Goodreads summary: Richard Dawkins's essays are an enthusiastic testament to the power of rigorous, scientific examination, and they span many different corners of his personal and professional life. He revisits the meme, the unit of cultural information that he named and wrote about in his groundbreaking work The Selfish Gene. He makes moving tributes to friends and colleagues, including a eulogy for novelist Douglas Adams; he shares correspondence with the evolutionary biologist Stephen Jay Gould; and he visits with the famed paleoanthropologists Richard and Maeve Leakey at their African wildlife preserve. He concludes the essays with a vivid note to his ten-year-old daughter, reminding her to remain curious, to ask questions, and to live the examined life.
A better name for this book would be "Dawkins, by Dawkins". It's a collection of articles written by Dawkins, selected by Dawkins himself.
The first thing I noticed is that, for a "smart" person, Dawkins surely can't write. It seems he tries to shove so much stuff in an article that, at some later point, you start asking yourself what the heck was the point he was trying to make to start with.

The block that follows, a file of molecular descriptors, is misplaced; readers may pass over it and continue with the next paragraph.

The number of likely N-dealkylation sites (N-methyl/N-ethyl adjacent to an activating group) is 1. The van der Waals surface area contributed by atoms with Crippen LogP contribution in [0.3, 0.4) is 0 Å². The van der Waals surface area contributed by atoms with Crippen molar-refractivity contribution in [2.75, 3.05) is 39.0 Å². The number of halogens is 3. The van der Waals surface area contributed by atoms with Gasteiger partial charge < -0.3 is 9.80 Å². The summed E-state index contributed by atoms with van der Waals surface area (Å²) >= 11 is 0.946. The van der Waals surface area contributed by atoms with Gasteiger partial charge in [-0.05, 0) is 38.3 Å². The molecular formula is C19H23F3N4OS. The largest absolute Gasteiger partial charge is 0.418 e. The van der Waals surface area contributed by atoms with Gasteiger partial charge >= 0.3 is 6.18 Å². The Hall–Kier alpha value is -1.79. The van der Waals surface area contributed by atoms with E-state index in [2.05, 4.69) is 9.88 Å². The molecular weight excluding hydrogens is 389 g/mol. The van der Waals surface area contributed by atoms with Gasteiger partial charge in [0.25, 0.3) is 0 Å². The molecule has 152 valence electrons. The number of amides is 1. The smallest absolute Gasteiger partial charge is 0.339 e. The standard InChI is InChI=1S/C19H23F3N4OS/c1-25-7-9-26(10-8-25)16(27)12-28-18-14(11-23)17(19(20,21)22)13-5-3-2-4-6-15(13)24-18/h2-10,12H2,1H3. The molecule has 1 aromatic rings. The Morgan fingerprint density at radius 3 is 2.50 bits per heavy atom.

The other thing I noticed is how much he likes to quote other people. The very first article is so full of quotes, it feels like more than half of it is simply quotes. And absolutely a sloppy job in stitching them together.
On top of that, there is a constant feeling that Dawkins believes he's "Neo-Darwinian Prime": The only person capable of talking about new Darwinian theories, and calling other theories wrong. I have the feeling that, in the foreword for a Stephen Gould book, Dawkins claimed the book was wrong. But, then again, with the mess Dawkins do with its ideas, I'm not actually sure if it was a review or a foreword.
And even if, through this book, Dawkins claims that he has a good relationship with Gould, the fact that he keeps claiming he believes Gould theories are wrong, and that general feeling that he's the only one that can claim to be neo Darwinian makes me believe that he, actually, didn't.
In general, I'm not even sure if this book gives a good impression of Dawkins.